**Porter: Shared Conversations will lead to CofE Synod Same Sex Legislation Change in February 2017

[BUMPED for topical reasons]

Rev. Colin Coward, director of Changing Attitude reports on his conversations with David Porter – from ‘A Conversation with Colin Coward 18th April 2015’ at St Brides, Liverpool

OK, so that’s what we are stuck with, the Shared Conversations. And I have been arguing amongst the LGBTI Anglican coalition, that we should not simply tolerate what we are being offered, which effectively is a two year delay.

I know from the conversations that we had with David Porter at Lambeth Palace that there is, for him at least, a clear intention that there will be a proper, motioned, discussion at General Synod in February 2017, with the intention of legislating for some kind of change in Church of England practice towards LGBTI people. But it’s going to be what they think they can get away with without upsetting the conservatives too much. So my guess is that it is going to be approval for the blessing of relationships in church, it certainly won’t be for recognising marriage. It certainly will not be for changing the quadruple lock and moving towards allowing equal marriages to take place in Church of England buildings.

Listen to it all below – quote is from 11 mins 20 seconds in.

The previous report from January 23rd, 2015 on a meeting with David Porter is here


Posted in * Anglican - Episcopal, Anglican Provinces, Church of England (CoE)

13 comments on “**Porter: Shared Conversations will lead to CofE Synod Same Sex Legislation Change in February 2017

  1. CSeitz-ACI says:

    It’s quite clear Mr Coward is fully opposed to anything like what David Porter is suggesting. He wants full equality in all realms, much as TEC will shortly have it (Advent 2015). It is important to grasp this if one is a conservative Christian. Any concession will be seen as a sign of second-class treatment. So one wonders what the point of Porter’s suggestion genuinely is? It breaks trust with the traditional position and also alienates those he believes, presumably, he is aiding. What he is offering they reject.

  2. Robert Lundy says:

    So just to be clear here, the leader of an alternative sexuality pressure group claims Justin Welby will push the gay agenda as far as possible in the CofE in February, 2017. IF THIS IS TRUE, the Primates of the Anglican Communion should know and appropriately respond. Also, IF THIS IS TRUE, every Christian in the Church of England should do everything possible to hold Justin Welby accountable.

  3. tjmcmahon says:

    This is certainly consistent with Coward’s earlier report on meeting with Porter ( http://new.kendallharmon.net/wp-content/uploads/index.php/t19/article/58467 – you will need to use the “googlecached.pdf” link as the others have mysteriously disappeared)

    “The intention is to change the tone of the conversation and take some of the toxicity out of it, acknowledging that there is no agreement between, say, us and Reform. David assumes there will be a fracture and when it happens, it will be small and done with profound sadness, with a measure of grace, disagreeing well. The Conversations are a process in which it is hoped to find grace in each other where there are profound disagreements. Maybe 80% of the C of E will hold together with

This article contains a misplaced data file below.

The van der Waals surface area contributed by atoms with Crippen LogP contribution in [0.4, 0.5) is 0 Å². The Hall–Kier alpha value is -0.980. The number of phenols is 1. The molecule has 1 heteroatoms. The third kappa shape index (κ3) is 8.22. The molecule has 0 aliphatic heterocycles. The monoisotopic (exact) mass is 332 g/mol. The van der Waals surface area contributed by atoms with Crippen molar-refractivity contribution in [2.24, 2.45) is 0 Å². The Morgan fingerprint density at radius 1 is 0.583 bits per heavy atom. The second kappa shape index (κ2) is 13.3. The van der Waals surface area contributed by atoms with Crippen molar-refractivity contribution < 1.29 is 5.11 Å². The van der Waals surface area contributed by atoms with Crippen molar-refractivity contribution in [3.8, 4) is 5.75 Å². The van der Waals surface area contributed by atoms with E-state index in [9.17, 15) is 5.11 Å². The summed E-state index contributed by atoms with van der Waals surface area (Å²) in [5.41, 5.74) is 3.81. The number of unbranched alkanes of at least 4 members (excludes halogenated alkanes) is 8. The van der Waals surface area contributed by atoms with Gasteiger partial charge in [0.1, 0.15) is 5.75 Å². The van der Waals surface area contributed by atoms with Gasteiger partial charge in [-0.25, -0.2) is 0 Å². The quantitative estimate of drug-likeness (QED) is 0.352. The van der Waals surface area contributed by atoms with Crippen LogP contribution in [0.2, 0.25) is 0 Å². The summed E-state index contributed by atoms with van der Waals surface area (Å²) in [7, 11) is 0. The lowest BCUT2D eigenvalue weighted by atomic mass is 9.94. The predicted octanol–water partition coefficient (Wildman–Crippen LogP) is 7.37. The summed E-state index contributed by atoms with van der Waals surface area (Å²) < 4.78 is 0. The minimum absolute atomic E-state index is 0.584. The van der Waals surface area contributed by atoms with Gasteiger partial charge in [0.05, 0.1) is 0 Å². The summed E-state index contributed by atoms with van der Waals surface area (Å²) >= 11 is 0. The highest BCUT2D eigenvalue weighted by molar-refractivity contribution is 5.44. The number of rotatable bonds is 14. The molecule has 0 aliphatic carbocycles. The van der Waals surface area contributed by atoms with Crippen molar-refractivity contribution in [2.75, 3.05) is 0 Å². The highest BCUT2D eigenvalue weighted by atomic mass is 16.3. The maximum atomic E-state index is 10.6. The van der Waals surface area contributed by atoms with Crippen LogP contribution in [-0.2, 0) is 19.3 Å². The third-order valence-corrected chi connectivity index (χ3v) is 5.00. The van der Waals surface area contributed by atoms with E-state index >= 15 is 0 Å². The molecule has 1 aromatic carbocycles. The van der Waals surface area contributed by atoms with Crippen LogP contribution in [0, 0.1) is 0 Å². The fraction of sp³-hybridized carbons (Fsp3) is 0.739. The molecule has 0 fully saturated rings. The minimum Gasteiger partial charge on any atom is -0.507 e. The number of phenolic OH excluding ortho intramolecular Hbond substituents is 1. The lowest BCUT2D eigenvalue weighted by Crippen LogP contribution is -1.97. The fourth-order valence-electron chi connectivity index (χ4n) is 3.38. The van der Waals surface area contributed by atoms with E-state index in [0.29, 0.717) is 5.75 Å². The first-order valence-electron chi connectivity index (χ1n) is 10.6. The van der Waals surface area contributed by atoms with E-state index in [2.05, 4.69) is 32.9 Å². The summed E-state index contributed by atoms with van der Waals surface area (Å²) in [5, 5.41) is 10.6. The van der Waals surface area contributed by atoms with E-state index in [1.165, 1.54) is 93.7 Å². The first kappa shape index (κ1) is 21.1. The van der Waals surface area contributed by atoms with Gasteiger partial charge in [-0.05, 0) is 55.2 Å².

fractures at either end of the spectrum.”

    Porter apparently assumes that most people in CoE, even most nominal conservatives, will accept formal SSB’s in church, just as nominal conservatives in TEC accepted them in 2009 (as long as “not in my backyard”). I think Porter and Welby hope that the diehard progressives will ally themselves with TEC and start an “Episcopal Church in England” while expecting the remaining traditionalists to opt for the AMiE.

  4. CSeitz-ACI says:

    I’m just curious. What LGBT couple will stay in a CofE for a blessing instead of marriage? If LGBT marriage bloc becomes an “Episcopal Church in England” wouldn’t that siphon off all LGBT advocacy in the CofE?

  5. tjmcmahon says:

    Dr. Seitz,

    I don’t know that it would siphon off all gay advocacy in the CoE, but indeed many of the “first movers” might leave, which is part of the intention.
    I am reasonably sure that the point of the exercise is to get the most progressive of the progressives, and the most traditional of the traditionalists, to leave, and keep the “80%” (or Bp. Idowu-Fearon’s 70%) in between in the “official” CoE. Actually, this has probably been happening in TEC as well, it is just that the conservatives who leave are vocal and form new ACNA parishes, while the progressives who leave go to more liberal Church of Christ or Unitarian groups, or just leave organized religion altogether- and are less noticeable than a new ACNA parish popping up.

    In a way, I think Dr. Welby is approaching his current organization in the same way as he might have approached labor relations when he was in the oil business. If one small group of employees complains whenever any change is made, and another complains that things don’t change fast enough, you might try to get rid of both groups, because neither is productive and their poor morale infects the company, and keep the ones in between who show up on time for work and seem reasonably happy and productive.